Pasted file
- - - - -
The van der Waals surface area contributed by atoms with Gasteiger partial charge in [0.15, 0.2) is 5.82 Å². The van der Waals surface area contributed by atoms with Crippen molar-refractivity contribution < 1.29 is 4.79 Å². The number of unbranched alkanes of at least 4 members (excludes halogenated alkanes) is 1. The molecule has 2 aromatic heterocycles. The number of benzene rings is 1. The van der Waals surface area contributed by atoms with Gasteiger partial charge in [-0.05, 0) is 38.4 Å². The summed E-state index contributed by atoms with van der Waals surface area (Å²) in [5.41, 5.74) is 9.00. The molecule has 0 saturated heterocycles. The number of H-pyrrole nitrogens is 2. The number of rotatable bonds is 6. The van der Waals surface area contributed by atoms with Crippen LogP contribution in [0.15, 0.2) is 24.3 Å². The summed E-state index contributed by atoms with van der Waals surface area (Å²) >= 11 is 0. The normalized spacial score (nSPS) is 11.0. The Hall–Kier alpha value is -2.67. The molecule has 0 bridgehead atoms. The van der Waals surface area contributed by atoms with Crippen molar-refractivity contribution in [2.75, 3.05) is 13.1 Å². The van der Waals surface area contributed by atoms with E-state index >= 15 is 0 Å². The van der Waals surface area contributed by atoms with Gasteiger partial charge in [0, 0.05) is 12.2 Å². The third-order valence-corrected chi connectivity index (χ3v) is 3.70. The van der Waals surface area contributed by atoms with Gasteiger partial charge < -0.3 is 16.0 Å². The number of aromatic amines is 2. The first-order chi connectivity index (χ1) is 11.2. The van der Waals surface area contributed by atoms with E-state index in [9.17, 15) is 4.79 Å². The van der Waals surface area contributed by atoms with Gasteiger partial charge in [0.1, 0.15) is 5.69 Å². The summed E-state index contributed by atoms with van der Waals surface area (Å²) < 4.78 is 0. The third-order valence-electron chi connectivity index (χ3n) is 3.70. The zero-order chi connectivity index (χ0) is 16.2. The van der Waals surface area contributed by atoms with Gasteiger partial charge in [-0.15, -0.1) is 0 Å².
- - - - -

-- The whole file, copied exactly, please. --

The van der Waals surface area contributed by atoms with Gasteiger partial charge in [0.15, 0.2) is 5.82 Å². The van der Waals surface area contributed by atoms with Crippen molar-refractivity contribution < 1.29 is 4.79 Å². The number of unbranched alkanes of at least 4 members (excludes halogenated alkanes) is 1. The molecule has 2 aromatic heterocycles. The number of benzene rings is 1. The van der Waals surface area contributed by atoms with Gasteiger partial charge in [-0.05, 0) is 38.4 Å². The summed E-state index contributed by atoms with van der Waals surface area (Å²) in [5.41, 5.74) is 9.00. The molecule has 0 saturated heterocycles. The number of H-pyrrole nitrogens is 2. The number of rotatable bonds is 6. The van der Waals surface area contributed by atoms with Crippen LogP contribution in [0.15, 0.2) is 24.3 Å². The summed E-state index contributed by atoms with van der Waals surface area (Å²) >= 11 is 0. The normalized spacial score (nSPS) is 11.0. The Hall–Kier alpha value is -2.67. The molecule has 0 bridgehead atoms. The van der Waals surface area contributed by atoms with Crippen molar-refractivity contribution in [2.75, 3.05) is 13.1 Å². The van der Waals surface area contributed by atoms with E-state index >= 15 is 0 Å². The van der Waals surface area contributed by atoms with Gasteiger partial charge in [0, 0.05) is 12.2 Å². The third-order valence-corrected chi connectivity index (χ3v) is 3.70. The van der Waals surface area contributed by atoms with Gasteiger partial charge < -0.3 is 16.0 Å². The number of aromatic amines is 2. The first-order chi connectivity index (χ1) is 11.2. The van der Waals surface area contributed by atoms with E-state index in [9.17, 15) is 4.79 Å². The van der Waals surface area contributed by atoms with Gasteiger partial charge in [0.1, 0.15) is 5.69 Å². The summed E-state index contributed by atoms with van der Waals surface area (Å²) < 4.78 is 0. The third-order valence-electron chi connectivity index (χ3n) is 3.70. The zero-order chi connectivity index (χ0) is 16.2. The van der Waals surface area contributed by atoms with Gasteiger partial charge in [-0.15, -0.1) is 0 Å².